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Election Rituals

It’s election time in Malaysia and voters will make their choice on the 8th March. One of the features of elections in Malaysia is an inordinate amount of bunting and flags, everywhere – for example at an overpass near my house…

and…

The flags and bunting are for the Barisan Nasional and Keadilan .

Barisan Nasional (‘National Front’) is an umbrella group of three main parties that represent the main ethnic groups in Malaysia (Malay, Chinese, Indian) as well as some smaller parties – some of which purport to be multiracial, but they tend to get support from one ethnic group or the other (the situation in East Malaysia is a bit more complicated, but follows the same pattern). Keadilan (‘Justice’) was founded by the Wan Azizah Ismail, the wife of ex-Deputy PM, Anwar Ibrahim , who was removed in 1998 following a power struggle with the PM, Mahathir bin Mohamad in 1998. It’s a long story, but after mass protests Anwar ended up in jail on charges of sodomy (later overturned) and corruption. Due to his prison time, he is barred from engaging in politics until April this year.

Just up the road there is an UMNO division building. UMNO is the dominant party in the Barisan Nasional (BN), and has been so for the last 50 years (technically, it was the Alliance before 1973).

And a bilik gerakan (campaign HQ) close by too. This one may be an MIC locale, going by the banner on the left, but during the elections they all run under the BN logo.

…and just in case you didn’t get the message, as you drive up the road

The BN have vastly more resources than the opposition parties, and have a firm grasp on the media – each day in the newspaper there is page after page of coverage of BN candidates, there are ads on TV and the radio. You have to wonder, why is there this overkill of bunting? (which is very eco-unfriendly I may add).

The anthropologist in me tells me to look beyond the ostensive purpose of this bunting – i.e. to provide information about candidates. Most of the campaigning by the BN is based on personalities and local development issues – the candidates avoid debating national issues with opposition members, and the emphasis is on how BN candidates are able to ensure development funding for the constituency. The kind of macro-issues you see debated in America, or Europe – for example – are mostly missing. There is a localisation of politics. Patronage also plays an important role: for example, an important role of MPs is to help individual constituents with problems such as education funding, government bureaucracy tribulations, charity, and so on. A more institutionalised aspect of this is seen in how the MCA (Malaysian Chinese Association) and MIC (Malaysian Indian Congress) both operate private higher education institutions – offsetting to some extent the official quota system which guarantees more Bumiputras (i.e. Malays and indigenous groups) get into the public universities.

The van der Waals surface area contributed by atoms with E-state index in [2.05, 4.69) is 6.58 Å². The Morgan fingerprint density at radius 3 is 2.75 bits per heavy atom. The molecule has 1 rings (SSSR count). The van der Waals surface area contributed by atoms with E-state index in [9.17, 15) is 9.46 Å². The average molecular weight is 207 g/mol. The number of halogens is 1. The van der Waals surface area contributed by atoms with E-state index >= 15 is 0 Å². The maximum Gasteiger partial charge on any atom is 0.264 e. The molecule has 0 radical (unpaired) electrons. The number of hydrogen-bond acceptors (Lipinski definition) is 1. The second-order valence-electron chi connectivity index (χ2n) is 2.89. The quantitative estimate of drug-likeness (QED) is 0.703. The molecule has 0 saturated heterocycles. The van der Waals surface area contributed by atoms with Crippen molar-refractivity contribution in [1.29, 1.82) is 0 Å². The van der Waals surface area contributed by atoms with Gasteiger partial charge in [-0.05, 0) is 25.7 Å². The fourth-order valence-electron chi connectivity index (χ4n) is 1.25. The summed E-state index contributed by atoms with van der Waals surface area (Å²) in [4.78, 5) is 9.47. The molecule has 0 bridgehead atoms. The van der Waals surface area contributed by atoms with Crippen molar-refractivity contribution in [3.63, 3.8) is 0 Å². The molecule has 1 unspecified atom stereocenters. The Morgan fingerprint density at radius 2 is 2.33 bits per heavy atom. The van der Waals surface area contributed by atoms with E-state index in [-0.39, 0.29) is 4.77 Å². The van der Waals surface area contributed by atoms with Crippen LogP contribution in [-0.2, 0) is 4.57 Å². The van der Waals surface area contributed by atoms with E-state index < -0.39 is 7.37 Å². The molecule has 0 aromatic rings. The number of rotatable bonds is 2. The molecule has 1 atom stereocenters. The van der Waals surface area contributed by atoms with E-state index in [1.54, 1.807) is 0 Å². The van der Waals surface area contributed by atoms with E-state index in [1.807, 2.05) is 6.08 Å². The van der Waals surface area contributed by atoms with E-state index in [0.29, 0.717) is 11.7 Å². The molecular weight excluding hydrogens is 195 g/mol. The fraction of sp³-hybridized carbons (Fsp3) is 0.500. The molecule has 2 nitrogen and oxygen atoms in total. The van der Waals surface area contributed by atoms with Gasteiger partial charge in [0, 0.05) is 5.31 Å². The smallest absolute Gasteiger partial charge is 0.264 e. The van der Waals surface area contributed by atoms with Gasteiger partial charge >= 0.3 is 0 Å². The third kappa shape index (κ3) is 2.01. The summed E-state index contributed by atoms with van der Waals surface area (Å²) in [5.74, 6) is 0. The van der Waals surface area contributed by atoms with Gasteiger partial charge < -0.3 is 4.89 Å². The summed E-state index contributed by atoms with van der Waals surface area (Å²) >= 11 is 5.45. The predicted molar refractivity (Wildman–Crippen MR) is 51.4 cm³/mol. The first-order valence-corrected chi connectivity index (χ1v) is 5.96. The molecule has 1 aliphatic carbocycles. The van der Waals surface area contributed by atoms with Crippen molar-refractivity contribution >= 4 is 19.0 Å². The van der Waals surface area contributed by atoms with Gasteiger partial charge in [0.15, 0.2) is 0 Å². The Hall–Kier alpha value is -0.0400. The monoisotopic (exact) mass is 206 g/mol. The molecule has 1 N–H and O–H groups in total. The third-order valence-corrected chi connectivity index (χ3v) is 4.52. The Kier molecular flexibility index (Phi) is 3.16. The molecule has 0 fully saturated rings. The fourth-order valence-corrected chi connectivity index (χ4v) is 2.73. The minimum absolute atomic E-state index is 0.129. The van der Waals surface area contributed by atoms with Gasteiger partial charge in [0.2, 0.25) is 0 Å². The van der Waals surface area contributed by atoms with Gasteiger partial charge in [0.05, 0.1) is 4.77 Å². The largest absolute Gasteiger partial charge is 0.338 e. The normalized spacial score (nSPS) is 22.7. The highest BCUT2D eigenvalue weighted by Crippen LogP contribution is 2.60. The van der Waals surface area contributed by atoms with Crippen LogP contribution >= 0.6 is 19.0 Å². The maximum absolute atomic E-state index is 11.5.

Given that the outcome of the elections are pretty much a foregone conclusion (the target for the opposition parties is to deny BN a two-thirds majority), they are also more ritualistic than less predictable elections – perhaps describable as “ritual celebrations of cultural renewal” (Boyd 1985: 328). Some aspects recall some ceremonial exchange systems: they activate “the highest level of social and political integration within a given region” and are “important in establishing… the relative social status and prestige of individuals and groups … The power and influence of individual leaders [is] judged by their ability to exert control over the proceedings and to direct the distribution of items exchanged” (ibid.).

Getting all this bunting organised mobilises the local party organisation, giving them common tasks and reinforcing group solidarity; it also means spreading around some money – to the printers and party workers who help out. However, to the general public, maybe what it does is to display the ability of BN (or its local constituent party) to effectively mobilise people and distribute resources – it’s saying “Look we can gather and spend all this money, think of what we can do for you!” So the bunting overkill can be seen as a display of conspicuous consumption… a potlatch of a kind (for some explanation of potlatch, see here and here).


Works Cited
Boyd, David J. "The Commercialisation of Ritual in the Eastern Highlands of Papua New Guinea." Man. 20.2 (1985): 325-40.

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